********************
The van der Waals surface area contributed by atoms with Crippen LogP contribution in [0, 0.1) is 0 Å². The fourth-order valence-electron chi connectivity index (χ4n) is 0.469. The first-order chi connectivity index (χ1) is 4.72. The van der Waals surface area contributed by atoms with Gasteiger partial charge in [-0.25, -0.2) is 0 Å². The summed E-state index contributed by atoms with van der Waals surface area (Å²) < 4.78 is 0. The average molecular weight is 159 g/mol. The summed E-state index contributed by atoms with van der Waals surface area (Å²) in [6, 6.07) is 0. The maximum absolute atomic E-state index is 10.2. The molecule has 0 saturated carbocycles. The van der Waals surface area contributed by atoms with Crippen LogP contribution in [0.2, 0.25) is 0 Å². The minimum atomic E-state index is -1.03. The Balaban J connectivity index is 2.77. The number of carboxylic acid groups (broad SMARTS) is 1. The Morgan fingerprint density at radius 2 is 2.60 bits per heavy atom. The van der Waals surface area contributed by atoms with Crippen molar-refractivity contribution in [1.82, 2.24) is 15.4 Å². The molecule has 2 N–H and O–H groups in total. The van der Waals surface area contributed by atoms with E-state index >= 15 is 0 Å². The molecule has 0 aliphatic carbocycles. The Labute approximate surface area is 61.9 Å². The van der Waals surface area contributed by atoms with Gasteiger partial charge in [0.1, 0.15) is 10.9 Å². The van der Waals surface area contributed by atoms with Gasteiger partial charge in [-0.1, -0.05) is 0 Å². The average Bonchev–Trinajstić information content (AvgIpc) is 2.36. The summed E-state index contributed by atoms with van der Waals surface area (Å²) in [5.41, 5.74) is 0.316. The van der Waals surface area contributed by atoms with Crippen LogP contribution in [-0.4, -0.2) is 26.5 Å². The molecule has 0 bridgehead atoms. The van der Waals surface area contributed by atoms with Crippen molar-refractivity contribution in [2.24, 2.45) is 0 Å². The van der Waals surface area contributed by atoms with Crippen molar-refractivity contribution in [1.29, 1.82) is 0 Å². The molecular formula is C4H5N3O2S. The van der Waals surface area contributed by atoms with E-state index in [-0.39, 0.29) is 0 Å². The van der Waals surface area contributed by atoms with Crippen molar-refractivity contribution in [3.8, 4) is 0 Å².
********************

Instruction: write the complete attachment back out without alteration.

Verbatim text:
The van der Waals surface area contributed by atoms with Crippen LogP contribution in [0, 0.1) is 0 Å². The fourth-order valence-electron chi connectivity index (χ4n) is 0.469. The first-order chi connectivity index (χ1) is 4.72. The van der Waals surface area contributed by atoms with Gasteiger partial charge in [-0.25, -0.2) is 0 Å². The summed E-state index contributed by atoms with van der Waals surface area (Å²) < 4.78 is 0. The average molecular weight is 159 g/mol. The summed E-state index contributed by atoms with van der Waals surface area (Å²) in [6, 6.07) is 0. The maximum absolute atomic E-state index is 10.2. The molecule has 0 saturated carbocycles. The van der Waals surface area contributed by atoms with Crippen LogP contribution in [0.2, 0.25) is 0 Å². The minimum atomic E-state index is -1.03. The Balaban J connectivity index is 2.77. The number of carboxylic acid groups (broad SMARTS) is 1. The Morgan fingerprint density at radius 2 is 2.60 bits per heavy atom. The van der Waals surface area contributed by atoms with Crippen molar-refractivity contribution in [1.82, 2.24) is 15.4 Å². The molecule has 2 N–H and O–H groups in total. The van der Waals surface area contributed by atoms with E-state index >= 15 is 0 Å². The molecule has 0 aliphatic carbocycles. The Labute approximate surface area is 61.9 Å². The van der Waals surface area contributed by atoms with Gasteiger partial charge in [0.1, 0.15) is 10.9 Å². The van der Waals surface area contributed by atoms with Gasteiger partial charge in [-0.1, -0.05) is 0 Å². The average Bonchev–Trinajstić information content (AvgIpc) is 2.36. The summed E-state index contributed by atoms with van der Waals surface area (Å²) in [5.41, 5.74) is 0.316. The van der Waals surface area contributed by atoms with Crippen LogP contribution in [-0.4, -0.2) is 26.5 Å². The molecule has 0 bridgehead atoms. The van der Waals surface area contributed by atoms with Crippen molar-refractivity contribution in [2.24, 2.45) is 0 Å². The van der Waals surface area contributed by atoms with Crippen molar-refractivity contribution in [1.29, 1.82) is 0 Å². The molecular formula is C4H5N3O2S. The van der Waals surface area contributed by atoms with E-state index in [-0.39, 0.29) is 0 Å². The van der Waals surface area contributed by atoms with Crippen molar-refractivity contribution in [3.8, 4) is 0 Å².